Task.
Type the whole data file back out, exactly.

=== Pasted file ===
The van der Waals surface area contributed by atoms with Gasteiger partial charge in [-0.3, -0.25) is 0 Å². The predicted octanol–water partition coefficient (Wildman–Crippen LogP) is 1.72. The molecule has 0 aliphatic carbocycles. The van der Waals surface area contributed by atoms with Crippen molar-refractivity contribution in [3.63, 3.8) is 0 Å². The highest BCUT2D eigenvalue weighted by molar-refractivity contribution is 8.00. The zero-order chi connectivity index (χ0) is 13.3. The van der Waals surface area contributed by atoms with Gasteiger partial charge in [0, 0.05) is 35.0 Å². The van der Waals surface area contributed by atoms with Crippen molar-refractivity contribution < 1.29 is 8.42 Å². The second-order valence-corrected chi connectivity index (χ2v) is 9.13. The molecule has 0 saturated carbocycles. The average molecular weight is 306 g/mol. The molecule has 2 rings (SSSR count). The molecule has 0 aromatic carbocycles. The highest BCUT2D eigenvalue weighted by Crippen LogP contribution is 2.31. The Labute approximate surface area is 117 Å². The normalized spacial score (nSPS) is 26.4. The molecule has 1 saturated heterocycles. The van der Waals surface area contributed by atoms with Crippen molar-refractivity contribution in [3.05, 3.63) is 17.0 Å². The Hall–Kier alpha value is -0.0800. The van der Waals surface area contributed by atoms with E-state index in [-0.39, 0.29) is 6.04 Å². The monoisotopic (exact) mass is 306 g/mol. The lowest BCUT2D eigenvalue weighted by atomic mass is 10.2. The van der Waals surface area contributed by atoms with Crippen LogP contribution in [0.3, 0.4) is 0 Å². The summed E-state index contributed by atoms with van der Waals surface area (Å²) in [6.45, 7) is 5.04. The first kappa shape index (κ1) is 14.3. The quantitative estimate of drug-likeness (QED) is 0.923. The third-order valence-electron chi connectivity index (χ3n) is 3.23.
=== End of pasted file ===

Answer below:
The van der Waals surface area contributed by atoms with Gasteiger partial charge in [-0.3, -0.25) is 0 Å². The predicted octanol–water partition coefficient (Wildman–Crippen LogP) is 1.72. The molecule has 0 aliphatic carbocycles. The van der Waals surface area contributed by atoms with Crippen molar-refractivity contribution in [3.63, 3.8) is 0 Å². The highest BCUT2D eigenvalue weighted by molar-refractivity contribution is 8.00. The zero-order chi connectivity index (χ0) is 13.3. The van der Waals surface area contributed by atoms with Gasteiger partial charge in [0, 0.05) is 35.0 Å². The van der Waals surface area contributed by atoms with Crippen molar-refractivity contribution < 1.29 is 8.42 Å². The second-order valence-corrected chi connectivity index (χ2v) is 9.13. The molecule has 0 saturated carbocycles. The average molecular weight is 306 g/mol. The molecule has 2 rings (SSSR count). The molecule has 0 aromatic carbocycles. The highest BCUT2D eigenvalue weighted by Crippen LogP contribution is 2.31. The Labute approximate surface area is 117 Å². The normalized spacial score (nSPS) is 26.4. The molecule has 1 saturated heterocycles. The van der Waals surface area contributed by atoms with Crippen molar-refractivity contribution in [3.05, 3.63) is 17.0 Å². The Hall–Kier alpha value is -0.0800. The van der Waals surface area contributed by atoms with E-state index in [-0.39, 0.29) is 6.04 Å². The monoisotopic (exact) mass is 306 g/mol. The lowest BCUT2D eigenvalue weighted by atomic mass is 10.2. The van der Waals surface area contributed by atoms with Crippen LogP contribution in [0.3, 0.4) is 0 Å². The summed E-state index contributed by atoms with van der Waals surface area (Å²) in [6.45, 7) is 5.04. The first kappa shape index (κ1) is 14.3. The quantitative estimate of drug-likeness (QED) is 0.923. The third-order valence-electron chi connectivity index (χ3n) is 3.23.